10 Tips for Parents :: TIP 10

The SRA (sexual risk avoidance) community has reviewed research about parental influences on children's sexual behavior and talked to many experts in the field, as well as to teens and parents themselves. From research, it is clear that there is much parents and adults can do to help their children choose sexual integrity. 

Many of these ideas presented in this blog series will seem familiar because they articulate what parents already know from experience, like the importance of maintaining strong, close relationships with children and teens, setting clear expectations for them, and communicating honestly and often with them about important matters. Research supports these common sense ideas. DCO hopes that these tips can increase the ability of parents to help their children choose sexual integrity.

So for the month of October, we will be releasing blog post titled 10 Tips for Parents throughout the month! If you have somehow stumbled across this blog, today is TIP TEN.

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TEN 

Have a strong, close relationship with your children that is built from an early age

Strive for a relationship that is warm in tone, firm in discipline, and rich in communication and one that emphasizes mutual trust and respect. There is no single way to create such relationships, but the following habits of the heart can help:

  • Express love and affection clearly and often. Hug your children, and tell them how much they mean to you. Praise specific accomplishments, but remember that expressions of warmth and love should be offered freely, not just for a particular achievement.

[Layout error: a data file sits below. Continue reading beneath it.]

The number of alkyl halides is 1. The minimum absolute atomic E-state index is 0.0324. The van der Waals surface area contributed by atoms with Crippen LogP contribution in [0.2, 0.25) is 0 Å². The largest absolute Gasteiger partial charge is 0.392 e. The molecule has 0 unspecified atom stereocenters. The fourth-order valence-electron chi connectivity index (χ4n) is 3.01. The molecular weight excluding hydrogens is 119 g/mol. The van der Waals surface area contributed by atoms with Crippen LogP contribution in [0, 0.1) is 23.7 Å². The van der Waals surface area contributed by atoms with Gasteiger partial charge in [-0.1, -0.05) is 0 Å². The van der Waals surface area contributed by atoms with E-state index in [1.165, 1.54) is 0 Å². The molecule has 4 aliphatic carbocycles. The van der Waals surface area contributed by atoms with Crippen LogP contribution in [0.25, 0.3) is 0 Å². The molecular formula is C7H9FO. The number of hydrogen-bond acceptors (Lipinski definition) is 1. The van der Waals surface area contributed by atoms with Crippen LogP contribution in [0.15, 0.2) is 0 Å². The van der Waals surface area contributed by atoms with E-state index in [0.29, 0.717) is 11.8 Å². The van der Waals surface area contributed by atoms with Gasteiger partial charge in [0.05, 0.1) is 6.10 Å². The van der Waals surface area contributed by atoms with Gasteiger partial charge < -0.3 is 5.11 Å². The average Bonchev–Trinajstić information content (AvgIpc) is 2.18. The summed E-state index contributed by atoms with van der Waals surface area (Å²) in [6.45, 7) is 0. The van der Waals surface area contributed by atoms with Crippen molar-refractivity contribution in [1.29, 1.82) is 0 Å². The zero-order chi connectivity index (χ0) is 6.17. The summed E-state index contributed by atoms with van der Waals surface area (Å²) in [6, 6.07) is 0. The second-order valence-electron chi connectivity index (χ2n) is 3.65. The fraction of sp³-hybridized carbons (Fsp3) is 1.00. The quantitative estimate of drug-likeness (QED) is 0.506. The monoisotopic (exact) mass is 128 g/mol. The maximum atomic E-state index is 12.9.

• Listen carefully to what your children say and pay thoughtful attention to what they do.

  • Spend time with your children engaged in activities that suit his or her interests not just yours. Shared experiences build a "bank account" of affection and trust that forms the basis for future communication with them about specific topics, including sexual and other risky behaviors, such as drug and alcohol use.

  • Be supportive and be interested in what interests them. Attend their sports events. Learn about their hobbies. Be enthusiastic about their achievements, even little ones. Ask them questions that show you care and want to know what is going on in their lives.

  • Avoid hurtful or teasing ridicule. Don't compare your teenager with other family members.

  • Help them to build self-esteem and understand their self-worth.

  • Make it a priority to have meals together as a family as often as possible, using the time for conversation.


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